She told the story of a man she calls Edwin, who came to the US when he was 15 and completed high school here as well as some college. “One of his uncles submitted a sibling petition that took 12 years to process, giving both of his parents legal status,” she said. “But by that time, Edwin had ‘aged out,’ and the law that was supposed to fix that problem does not fix it for him. (He also is one year too old to qualify for ‘Deferred Action for Childhood Arrivals.’) He works free-lance, doing computer repair and teaching people how to use various programs. He is completely fluent in English, never had a problem with the law. … If his parents wanted to petition for him, he would have to spend 10 years back in his country before he would be eligible to return.”
Sister Pat Regan, a School Sister of Notre Dame who directs The Caroline House, an educational center for immigrant women and children in Bridgeport, Conn., noted, “From the earliest days of our Judeo-Christian heritage, we’ve been told to welcome the alien in our midst because they are God’s children too. God’s view of our planet does not include national boundaries.”
“I lived in Latin America for 19 years and have worked with Latinos in the United States for 30 years,” she said. “I am grateful for the welcome I’ve received from my Latino friends and colleagues over the decades. I wish that the newcomer to this country could always experience the same warmth and hospitality.”
She contended that many Latin Americans have fled their home country as a result of “decades of policies and actions by our U.S. government or multinational corporations.” She continued, “We have trained Latin American military in torture tactics and supplied weapons that have been used to kill local people. The U.S. government has dictated the terms of treaties that have been favorable to U.S. interests but not fair to the local people. American companies have moved factories to Latin American countries to increase their profits but pay barely subsistent wages. American corporations have bought land from corrupt officials who have seized property from the peasants, who have lived and farmed on their ancestral lands for centuries, long before Columbus ever set foot on these shores.”
Sister Regan recognized that most immigrants are “good, hardworking people. Immigrants have built this country and will continue to make it great if given a fair chance.”
Dominican Sister Arlene Flaherty, director of the Office of Justice and Peace and Integrity of Creation for the School Sisters of Notre Dame, introduced Sister Campbell, noting that the director of Network is a “leader in advocacy for systemic change.”
“In 2010, Sister Simone galvanized support among her constituency for healthcare reform, and was recognized for her work by President Obama when she was invited to attend the signing of the Affordable Care Act into law. … We knew that [the Ryan budget] would decimate the programs that people most in need would require.”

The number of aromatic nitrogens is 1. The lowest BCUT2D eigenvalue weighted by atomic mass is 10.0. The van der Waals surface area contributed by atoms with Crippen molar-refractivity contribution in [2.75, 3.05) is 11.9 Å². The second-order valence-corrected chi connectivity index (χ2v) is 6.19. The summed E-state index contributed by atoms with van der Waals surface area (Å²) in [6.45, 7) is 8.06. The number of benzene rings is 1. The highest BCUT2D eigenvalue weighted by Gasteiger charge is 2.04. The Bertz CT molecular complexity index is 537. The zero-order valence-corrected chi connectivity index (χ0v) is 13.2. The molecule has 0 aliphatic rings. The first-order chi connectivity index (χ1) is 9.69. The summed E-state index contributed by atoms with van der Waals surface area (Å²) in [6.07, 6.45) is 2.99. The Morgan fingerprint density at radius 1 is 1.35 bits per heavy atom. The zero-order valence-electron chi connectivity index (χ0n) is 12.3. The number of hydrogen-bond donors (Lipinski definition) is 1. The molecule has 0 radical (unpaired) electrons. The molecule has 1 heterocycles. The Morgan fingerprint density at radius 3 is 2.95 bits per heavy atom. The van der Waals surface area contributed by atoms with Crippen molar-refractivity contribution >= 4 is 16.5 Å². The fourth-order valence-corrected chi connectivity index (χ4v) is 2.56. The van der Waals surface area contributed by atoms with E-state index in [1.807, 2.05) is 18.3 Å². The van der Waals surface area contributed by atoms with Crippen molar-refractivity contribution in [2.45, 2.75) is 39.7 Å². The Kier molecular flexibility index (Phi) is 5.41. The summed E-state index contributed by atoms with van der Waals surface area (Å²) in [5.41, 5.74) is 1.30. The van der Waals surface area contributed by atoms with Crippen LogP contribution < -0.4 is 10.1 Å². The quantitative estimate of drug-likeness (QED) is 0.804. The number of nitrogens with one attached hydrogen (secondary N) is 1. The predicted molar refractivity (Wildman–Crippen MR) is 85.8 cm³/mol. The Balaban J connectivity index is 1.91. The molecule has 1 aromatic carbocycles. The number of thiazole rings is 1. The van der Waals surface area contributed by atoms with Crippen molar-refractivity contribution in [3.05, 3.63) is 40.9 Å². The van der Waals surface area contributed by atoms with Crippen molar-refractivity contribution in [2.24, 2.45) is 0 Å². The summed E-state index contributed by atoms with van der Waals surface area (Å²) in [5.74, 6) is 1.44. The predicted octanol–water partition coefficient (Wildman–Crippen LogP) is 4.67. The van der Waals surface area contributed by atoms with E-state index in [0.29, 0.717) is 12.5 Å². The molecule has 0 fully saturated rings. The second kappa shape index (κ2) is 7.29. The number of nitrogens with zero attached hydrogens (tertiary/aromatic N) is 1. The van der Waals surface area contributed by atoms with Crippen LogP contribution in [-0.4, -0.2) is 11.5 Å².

Sister Simone argued that the U.S. Constitution “does not say ‘We the citizen,’ ‘We the folks who got here first,’ ‘We the really rich people who put up a big gate,’ but it says ‘We the people’ – we, all of the people, staying together. We can create an immigration system where all who contributed to this country can be full members,” she said.
With the bus waiting in front of the church under rainy skies, the nuns led the prayer of blessing inside, asking those present to extend their hands over the sisters who would soon board the bus. Before leaving, Sister Simone had assistants pass out postcards for people to fill out, which would be delivered to members of Congress to show support for immigration reform. The card listed a number of aspects of reform that the Nuns on the Bus website also lists: immigration reform that “ensures family unity; protects the rights of immigrant workers; acknowledges that our borders are already secure, with only minor changes needed; speeds up processing of already-approved immigrants; enhances the present diversity visa program, and provides a clear and direct pathway to citizenship for the 11 million people who are undocumented in the U.S.”
In an interview before she hopped on the bus, Sister Simone said, “The way forward is that we’ve got to have a path to citizenship, as it is in the Senate [bill]. That’s got to continue. We can’t have second-class citizenship.”
She described that as “an earned path. What’s in the bill right now is that folks would go to the back of the line, they would pay a fine, they’d pay their back taxes, learn English and be a part of our society. That’s good enough for me. Let’s make it happen.
“The biggest thing, the most important piece is, we cannot let this moment slip away,” she said. “This is too urgent of a need for our society. We have got to settle it this time. And there’s stuff that I would do differently. But I want this done now.”
She addressed the concern that people who entered the country illegally would be “jumping the line”: “What the current bill says is that they have to wait until the whole backlog is processed before they can even register, before they can get in line for permanent residence. It also says they can’t even register in this temporary status until we get the border secured. Besides, they’ve been taking care of our nation for many years. Most of the undocumented have been here for over 10 years, so let’s be real.”
Asked to expound her vision of citizenship, she said, “It means you have a full right to participate fully in our society. You can vote. Catholic social teaching tells us we have an obligation to participate, to use our voices for this moment for clarity in the democratic process, and everybody needs the right to participate, too.”